With the creation of Olympic National Park in 1938, Secretary of the Interior Harold Ickes, in an address in Seattle before the Northwest Conservation League commented: "The United States government encourages fishing in national parks. . . . The federal government stands ready to assume full cost of keeping the lakes and streams of such parks stocked with fish" (Seattle PI 1938, 27 August). Olympic National Park's first superintendent, Preston Macy, reported in 1944 that "Fishing throughout the park has been quite good in spite of the fact that there has been no artificial 'restocking' for several years" (NARS:RG 79 1944a, n.d.).
Existing cabins once used for sport hunting and fishing enthusiasts are limited to the Elwha River Valley drainage. Several sports enthusiasts who visited the valley year after year received Forest Service permits to erect summer cabins on or near the present Elwha River Trail. Four of these cabins were built in the 1920s. The then acting custodian of Mount Olympus National Monument, Preston Macy, reported the existence of four summer residences on the Elwha River in 1935: the log cabin of Dr. Ball of Seattle located near Windfall Creek and built in 1920; the log cabins of Truman Drum and Frederick Remann, both built in 1926 and located only one-half mile apart and about a mile south of the present Elkhorn Elkhorn Ranger Station; and the log cabin of H. H. Botten, erected in 1928-1929 about ten miles south of Remann's Cabin (NPS OLYM 1935, 24 August).
In 1983 only two Elwha River summer residence cabins remain intact: the log cabin of Frederick Remann and the cabin of H. H. Botten (commonly called the Wilder Cabin). Both cabins were built under the supervision of pioneer Elwha River settler Grant Humes and feature carefully crafted dovetail corner joints, an extended roof that forms a front porch. They have a nearly identical overall dimensions.
Frederick G. Remann, who was known locally for his prowess as a fisherman, was among the more prominent regular visitors to the Elwah Valley. A resident of Tacoma, Washington from 1907 until his death in 1949, Remann gained acclaim and stature in local and state politics. He began his career as the Pierce County prosecuting attorney (1915-1919), and ascended to superior court judge (1926-1948) (Tacoma News Tribune 1977, 1 May; Tacoma Who's Who 1929, 166). Remann, an avid fisherman, selected a low lying flat on the banks of the Elwha River for the site of what he called his Elk Lick Cabin. Vulnerable to flooding, Remann's Elk Lick Cabin was moved once around 1939, when the changing course of the river threatened to destroy it. During this move, the cabin was disassembled and relocated on a high shelf overlooking the river (NPS OLYM ca. 1979, n.d.). Remann's Cabin stands at this location today.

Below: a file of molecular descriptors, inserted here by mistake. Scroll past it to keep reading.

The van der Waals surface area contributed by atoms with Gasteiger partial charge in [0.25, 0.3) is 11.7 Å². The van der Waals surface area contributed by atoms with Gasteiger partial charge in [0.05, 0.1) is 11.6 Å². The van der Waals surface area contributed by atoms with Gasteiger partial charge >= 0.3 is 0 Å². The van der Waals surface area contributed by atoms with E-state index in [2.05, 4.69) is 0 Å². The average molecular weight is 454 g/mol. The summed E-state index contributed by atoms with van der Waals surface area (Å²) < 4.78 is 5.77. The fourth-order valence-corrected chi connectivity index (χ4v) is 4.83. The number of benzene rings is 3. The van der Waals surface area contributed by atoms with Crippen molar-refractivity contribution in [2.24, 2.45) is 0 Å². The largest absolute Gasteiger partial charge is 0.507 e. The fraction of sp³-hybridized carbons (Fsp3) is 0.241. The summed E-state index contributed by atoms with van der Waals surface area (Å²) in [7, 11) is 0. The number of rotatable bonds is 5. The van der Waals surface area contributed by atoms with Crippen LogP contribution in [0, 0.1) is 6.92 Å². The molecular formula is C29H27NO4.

Two of the four Elwha River fishing cabins built in the 1920s are no longer standing. The two-room cabin of Dr. Ball, the oldest of the private recreational cabins on the Elwha River near Windfall Creek, is now in deteriorated condition with the roof collapsed into the center of the cabin. Only the log walls remain erect. The Truman Drum Cabin, that stood about one-half mile south of Elkhorn Ranger Station, was destroyed in 1982. Between August 1943 and May 1944, AWS stations continued to operate; however, they were apparently shut down at certain times during the winter months. In that ten month period, 12,819 army "flashes" were made by AWS observers in the Park. With continued U.S. military successes against the Japanese in the Pacific, defense measures on the Pacific Coast gradually relaxed. On 1 June 1944 the entire AWS system was abandoned along the Pacific Coast, and all personnel were laid off (NARS:RG 79 ca. 1945, n.d.).